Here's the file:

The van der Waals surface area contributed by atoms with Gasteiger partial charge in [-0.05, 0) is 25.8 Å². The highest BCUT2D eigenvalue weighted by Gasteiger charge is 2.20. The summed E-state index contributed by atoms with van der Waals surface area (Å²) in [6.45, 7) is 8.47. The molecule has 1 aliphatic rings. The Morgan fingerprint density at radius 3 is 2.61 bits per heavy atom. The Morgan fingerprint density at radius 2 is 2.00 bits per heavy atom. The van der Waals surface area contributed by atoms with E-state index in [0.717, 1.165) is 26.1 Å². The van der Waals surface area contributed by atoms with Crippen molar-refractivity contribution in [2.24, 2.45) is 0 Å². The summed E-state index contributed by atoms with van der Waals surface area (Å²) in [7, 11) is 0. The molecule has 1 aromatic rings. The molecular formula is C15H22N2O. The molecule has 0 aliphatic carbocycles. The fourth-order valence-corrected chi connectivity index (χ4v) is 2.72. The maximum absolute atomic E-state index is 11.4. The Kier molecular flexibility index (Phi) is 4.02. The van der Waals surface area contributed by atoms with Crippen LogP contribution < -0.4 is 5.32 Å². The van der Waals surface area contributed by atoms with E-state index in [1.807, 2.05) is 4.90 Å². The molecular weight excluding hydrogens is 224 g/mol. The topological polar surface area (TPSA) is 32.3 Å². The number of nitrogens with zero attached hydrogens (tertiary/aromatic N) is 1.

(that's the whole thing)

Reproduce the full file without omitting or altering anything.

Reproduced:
The van der Waals surface area contributed by atoms with Gasteiger partial charge in [-0.05, 0) is 25.8 Å². The highest BCUT2D eigenvalue weighted by Gasteiger charge is 2.20. The summed E-state index contributed by atoms with van der Waals surface area (Å²) in [6.45, 7) is 8.47. The molecule has 1 aliphatic rings. The Morgan fingerprint density at radius 3 is 2.61 bits per heavy atom. The Morgan fingerprint density at radius 2 is 2.00 bits per heavy atom. The van der Waals surface area contributed by atoms with E-state index in [0.717, 1.165) is 26.1 Å². The van der Waals surface area contributed by atoms with Crippen molar-refractivity contribution in [2.24, 2.45) is 0 Å². The summed E-state index contributed by atoms with van der Waals surface area (Å²) in [7, 11) is 0. The molecule has 1 aromatic rings. The molecular formula is C15H22N2O. The molecule has 0 aliphatic carbocycles. The fourth-order valence-corrected chi connectivity index (χ4v) is 2.72. The maximum absolute atomic E-state index is 11.4. The Kier molecular flexibility index (Phi) is 4.02. The van der Waals surface area contributed by atoms with Crippen LogP contribution < -0.4 is 5.32 Å². The van der Waals surface area contributed by atoms with E-state index in [1.807, 2.05) is 4.90 Å². The molecular weight excluding hydrogens is 224 g/mol. The topological polar surface area (TPSA) is 32.3 Å². The number of nitrogens with zero attached hydrogens (tertiary/aromatic N) is 1.